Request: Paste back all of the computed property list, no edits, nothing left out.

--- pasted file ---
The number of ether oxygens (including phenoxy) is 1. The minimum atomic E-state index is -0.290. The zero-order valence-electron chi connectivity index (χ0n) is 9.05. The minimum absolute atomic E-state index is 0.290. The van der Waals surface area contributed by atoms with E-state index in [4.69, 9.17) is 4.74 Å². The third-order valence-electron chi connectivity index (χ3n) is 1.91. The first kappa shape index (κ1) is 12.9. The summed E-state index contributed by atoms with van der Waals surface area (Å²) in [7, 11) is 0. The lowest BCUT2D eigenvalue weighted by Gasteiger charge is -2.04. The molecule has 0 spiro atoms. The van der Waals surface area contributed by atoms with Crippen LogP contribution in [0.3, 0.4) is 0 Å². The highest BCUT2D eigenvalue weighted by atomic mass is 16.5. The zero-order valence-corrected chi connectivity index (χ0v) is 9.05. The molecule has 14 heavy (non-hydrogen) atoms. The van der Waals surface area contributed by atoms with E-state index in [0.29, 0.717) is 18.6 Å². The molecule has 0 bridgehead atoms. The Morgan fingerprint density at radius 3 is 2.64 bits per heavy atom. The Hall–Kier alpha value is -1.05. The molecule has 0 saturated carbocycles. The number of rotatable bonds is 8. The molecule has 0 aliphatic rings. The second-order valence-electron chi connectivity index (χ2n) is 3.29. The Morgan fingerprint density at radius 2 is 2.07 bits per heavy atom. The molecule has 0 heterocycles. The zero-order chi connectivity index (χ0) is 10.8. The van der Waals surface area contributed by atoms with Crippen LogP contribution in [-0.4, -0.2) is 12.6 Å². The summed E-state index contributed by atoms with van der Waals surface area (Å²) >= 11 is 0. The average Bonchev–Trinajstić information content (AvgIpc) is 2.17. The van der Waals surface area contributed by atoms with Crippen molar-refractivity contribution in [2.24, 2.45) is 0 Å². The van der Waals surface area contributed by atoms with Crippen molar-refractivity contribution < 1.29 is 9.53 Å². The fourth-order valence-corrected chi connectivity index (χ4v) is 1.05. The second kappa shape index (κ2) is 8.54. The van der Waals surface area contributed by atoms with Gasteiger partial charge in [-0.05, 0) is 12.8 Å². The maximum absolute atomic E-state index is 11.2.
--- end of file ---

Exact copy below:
The number of ether oxygens (including phenoxy) is 1. The minimum atomic E-state index is -0.290. The zero-order valence-electron chi connectivity index (χ0n) is 9.05. The minimum absolute atomic E-state index is 0.290. The van der Waals surface area contributed by atoms with E-state index in [4.69, 9.17) is 4.74 Å². The third-order valence-electron chi connectivity index (χ3n) is 1.91. The first kappa shape index (κ1) is 12.9. The summed E-state index contributed by atoms with van der Waals surface area (Å²) in [7, 11) is 0. The lowest BCUT2D eigenvalue weighted by Gasteiger charge is -2.04. The molecule has 0 spiro atoms. The van der Waals surface area contributed by atoms with Crippen LogP contribution in [0.3, 0.4) is 0 Å². The highest BCUT2D eigenvalue weighted by atomic mass is 16.5. The zero-order valence-corrected chi connectivity index (χ0v) is 9.05. The molecule has 14 heavy (non-hydrogen) atoms. The van der Waals surface area contributed by atoms with E-state index in [0.29, 0.717) is 18.6 Å². The molecule has 0 bridgehead atoms. The Morgan fingerprint density at radius 3 is 2.64 bits per heavy atom. The Hall–Kier alpha value is -1.05. The molecule has 0 saturated carbocycles. The number of rotatable bonds is 8. The molecule has 0 aliphatic rings. The second-order valence-electron chi connectivity index (χ2n) is 3.29. The Morgan fingerprint density at radius 2 is 2.07 bits per heavy atom. The molecule has 0 heterocycles. The zero-order chi connectivity index (χ0) is 10.8. The van der Waals surface area contributed by atoms with Crippen LogP contribution in [-0.4, -0.2) is 12.6 Å². The summed E-state index contributed by atoms with van der Waals surface area (Å²) >= 11 is 0. The average Bonchev–Trinajstić information content (AvgIpc) is 2.17. The van der Waals surface area contributed by atoms with Crippen molar-refractivity contribution in [2.24, 2.45) is 0 Å². The van der Waals surface area contributed by atoms with Crippen molar-refractivity contribution < 1.29 is 9.53 Å². The fourth-order valence-corrected chi connectivity index (χ4v) is 1.05. The second kappa shape index (κ2) is 8.54. The van der Waals surface area contributed by atoms with Gasteiger partial charge in [-0.05, 0) is 12.8 Å². The maximum absolute atomic E-state index is 11.2.